Howdy everybody! Last week I talked about my Entrepreneurship class, The Management of New Enterprises, and this week I’ve got an update on our weekend fundraising assignment!
In case you didn’t see my blog last week, you can visit it here to learn all about the cool things that we do in BAEP 451. As a quick recap, we study the myths and theory behind entrepreneurship as well as some techniques to assist us in forming our own ventures. Most importantly, though, is that we put these lessons into action! With that, we split up into teams for last weekend and each formed our own plan to raise money for the Network for Teaching Entrepreneurship. By limiting our own contributions to $5 of startup capital and 4 hours of work time each, we had to be creative to design an effective model around our available means.
For this, my group started a campaign called Pump It Up for NFTE! While our first idea of hosting a Yogurtland campaign fell flat with our time constraints, we sat down to determine what students around USC really want. Ultimately, we concluded that with the bike shop temporarily closed in the University Village, students needed somewhere to go to get their bike tires refilled after the summer break! Since we already had a table, bike pumps, and social media, we began our campaign. First, we had to decide on a place and time where there would be lots of bike traffic. Once we had our location, we began to advertise via Facebook to let all of our friends know where we would be and why. In addition to this, we also began a Go Fund Me campaign for students who wanted to donate anyway.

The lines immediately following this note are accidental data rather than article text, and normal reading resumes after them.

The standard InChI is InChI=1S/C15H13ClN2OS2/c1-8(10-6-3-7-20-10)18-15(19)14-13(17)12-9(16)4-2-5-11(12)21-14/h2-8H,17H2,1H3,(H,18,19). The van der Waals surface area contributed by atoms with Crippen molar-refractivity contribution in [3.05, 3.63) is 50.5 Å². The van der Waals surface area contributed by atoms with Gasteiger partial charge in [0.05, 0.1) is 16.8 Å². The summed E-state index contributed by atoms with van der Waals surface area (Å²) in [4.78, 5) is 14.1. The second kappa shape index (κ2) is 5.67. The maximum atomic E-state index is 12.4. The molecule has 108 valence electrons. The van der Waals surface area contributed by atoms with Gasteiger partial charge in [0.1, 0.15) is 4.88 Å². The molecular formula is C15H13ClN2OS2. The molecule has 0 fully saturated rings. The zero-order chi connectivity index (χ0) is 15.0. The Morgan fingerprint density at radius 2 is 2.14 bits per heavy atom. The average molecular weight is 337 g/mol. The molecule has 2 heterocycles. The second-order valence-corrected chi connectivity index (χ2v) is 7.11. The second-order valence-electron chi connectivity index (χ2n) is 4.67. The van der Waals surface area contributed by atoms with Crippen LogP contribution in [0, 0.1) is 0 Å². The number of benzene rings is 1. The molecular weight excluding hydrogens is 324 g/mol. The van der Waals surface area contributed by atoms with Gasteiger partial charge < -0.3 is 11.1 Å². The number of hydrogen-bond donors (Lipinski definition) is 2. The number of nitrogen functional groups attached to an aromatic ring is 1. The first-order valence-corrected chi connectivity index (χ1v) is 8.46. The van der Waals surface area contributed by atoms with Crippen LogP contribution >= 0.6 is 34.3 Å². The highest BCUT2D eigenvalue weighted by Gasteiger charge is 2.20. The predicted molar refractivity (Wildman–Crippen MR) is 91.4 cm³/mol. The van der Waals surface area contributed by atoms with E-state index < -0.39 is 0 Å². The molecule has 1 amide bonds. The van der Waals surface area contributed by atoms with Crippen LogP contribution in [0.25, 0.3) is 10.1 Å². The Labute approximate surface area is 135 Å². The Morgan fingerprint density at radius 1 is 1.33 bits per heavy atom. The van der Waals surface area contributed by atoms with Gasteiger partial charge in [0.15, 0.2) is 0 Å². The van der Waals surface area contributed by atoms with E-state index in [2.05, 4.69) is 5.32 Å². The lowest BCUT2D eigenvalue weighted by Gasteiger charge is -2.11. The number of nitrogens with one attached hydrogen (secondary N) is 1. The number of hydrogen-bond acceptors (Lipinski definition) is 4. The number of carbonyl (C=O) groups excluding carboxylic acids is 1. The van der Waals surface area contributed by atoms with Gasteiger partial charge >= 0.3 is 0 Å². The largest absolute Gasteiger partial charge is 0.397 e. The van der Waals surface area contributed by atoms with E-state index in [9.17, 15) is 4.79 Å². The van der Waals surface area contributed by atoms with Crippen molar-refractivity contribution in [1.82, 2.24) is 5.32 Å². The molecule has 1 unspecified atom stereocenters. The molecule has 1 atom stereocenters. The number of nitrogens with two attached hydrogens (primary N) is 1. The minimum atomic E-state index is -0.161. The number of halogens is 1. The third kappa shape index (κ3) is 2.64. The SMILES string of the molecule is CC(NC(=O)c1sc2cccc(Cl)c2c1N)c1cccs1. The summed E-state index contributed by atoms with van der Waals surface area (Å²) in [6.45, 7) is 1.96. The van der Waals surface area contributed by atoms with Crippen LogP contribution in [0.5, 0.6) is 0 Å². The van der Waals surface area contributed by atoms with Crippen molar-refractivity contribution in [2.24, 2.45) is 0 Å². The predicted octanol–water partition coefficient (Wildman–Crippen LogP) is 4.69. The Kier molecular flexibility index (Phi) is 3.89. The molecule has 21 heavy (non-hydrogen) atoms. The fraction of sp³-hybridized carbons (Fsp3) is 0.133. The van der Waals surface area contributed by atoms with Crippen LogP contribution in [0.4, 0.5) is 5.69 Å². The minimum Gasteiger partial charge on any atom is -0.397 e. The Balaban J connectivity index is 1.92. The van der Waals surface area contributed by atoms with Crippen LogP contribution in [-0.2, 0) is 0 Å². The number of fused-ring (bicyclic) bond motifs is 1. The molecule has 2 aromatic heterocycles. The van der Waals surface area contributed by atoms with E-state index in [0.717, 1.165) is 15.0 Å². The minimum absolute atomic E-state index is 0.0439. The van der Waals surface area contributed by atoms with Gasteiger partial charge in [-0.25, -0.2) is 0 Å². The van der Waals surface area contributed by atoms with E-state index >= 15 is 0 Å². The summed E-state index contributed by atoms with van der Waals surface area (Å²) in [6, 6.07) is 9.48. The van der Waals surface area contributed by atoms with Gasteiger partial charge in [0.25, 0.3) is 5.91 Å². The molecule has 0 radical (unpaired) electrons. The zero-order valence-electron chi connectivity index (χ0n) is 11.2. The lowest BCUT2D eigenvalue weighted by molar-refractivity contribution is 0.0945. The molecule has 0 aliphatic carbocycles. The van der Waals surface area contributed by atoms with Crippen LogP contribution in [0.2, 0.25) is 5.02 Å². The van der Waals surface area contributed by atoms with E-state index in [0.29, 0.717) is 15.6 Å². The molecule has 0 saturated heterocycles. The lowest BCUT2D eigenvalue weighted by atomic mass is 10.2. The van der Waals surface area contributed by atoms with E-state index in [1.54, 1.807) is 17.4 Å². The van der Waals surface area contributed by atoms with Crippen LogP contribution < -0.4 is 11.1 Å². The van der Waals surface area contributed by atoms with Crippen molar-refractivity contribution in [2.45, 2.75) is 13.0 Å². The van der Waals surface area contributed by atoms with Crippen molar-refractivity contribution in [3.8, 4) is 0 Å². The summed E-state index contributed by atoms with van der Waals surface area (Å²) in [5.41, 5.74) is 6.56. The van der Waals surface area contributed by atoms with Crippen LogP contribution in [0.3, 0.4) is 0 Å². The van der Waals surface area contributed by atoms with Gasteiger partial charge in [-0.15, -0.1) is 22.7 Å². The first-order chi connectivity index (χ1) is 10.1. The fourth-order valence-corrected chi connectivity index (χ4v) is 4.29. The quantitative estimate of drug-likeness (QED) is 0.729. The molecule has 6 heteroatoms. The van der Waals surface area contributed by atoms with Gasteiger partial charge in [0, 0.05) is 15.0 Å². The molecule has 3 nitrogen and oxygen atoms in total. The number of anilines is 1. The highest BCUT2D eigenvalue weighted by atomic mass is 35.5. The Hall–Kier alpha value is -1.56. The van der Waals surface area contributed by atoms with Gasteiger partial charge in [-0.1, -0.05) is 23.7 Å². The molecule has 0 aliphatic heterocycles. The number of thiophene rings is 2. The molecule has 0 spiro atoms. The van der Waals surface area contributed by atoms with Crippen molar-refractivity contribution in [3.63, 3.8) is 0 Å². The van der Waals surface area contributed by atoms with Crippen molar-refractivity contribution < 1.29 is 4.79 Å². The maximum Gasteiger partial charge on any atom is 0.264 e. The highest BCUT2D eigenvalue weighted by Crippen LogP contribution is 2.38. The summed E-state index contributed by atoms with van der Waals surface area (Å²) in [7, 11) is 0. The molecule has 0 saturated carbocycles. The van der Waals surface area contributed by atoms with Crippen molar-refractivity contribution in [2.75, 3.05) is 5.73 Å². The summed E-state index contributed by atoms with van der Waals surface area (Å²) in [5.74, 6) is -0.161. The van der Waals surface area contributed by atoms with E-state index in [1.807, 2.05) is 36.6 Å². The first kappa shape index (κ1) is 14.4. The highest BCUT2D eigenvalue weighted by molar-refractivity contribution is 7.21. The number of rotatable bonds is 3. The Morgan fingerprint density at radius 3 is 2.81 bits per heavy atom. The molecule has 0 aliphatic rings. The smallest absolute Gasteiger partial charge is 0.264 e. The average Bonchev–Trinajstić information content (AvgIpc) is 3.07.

After our time spent spreading the word, we set up on Monday and worked all throughout the day in shifts to help out our fellow Trojans. We adopted a model of free service and then asking for a small donation, as students were more willing to donate when it was at their own discretion. This actually increased our revenue! However, we did run into a few problems, the largest being our competition. As it turns out, we weren’t the only ones with this idea! Two other groups from our class set up on campus on Monday, which definitely lowered demand across the board. However, unbeknownst to us, a bike service station opened right on the edge of campus as well, across the street from our location! While we were excited that students could get their bike fixed moreso than we could provide and that there would be the longstanding service there for when we weren’t out, this definitely lowered our business.
In the end, we learned some good lessons: networking and exposure are a huge driver and knowing your competition is key! I won’t give away my classmates ventures, but instead I encourage you to try this yourself! It is a great exercise to challenge your creativity, and putting your ideas into action is the most valuable lesson of all.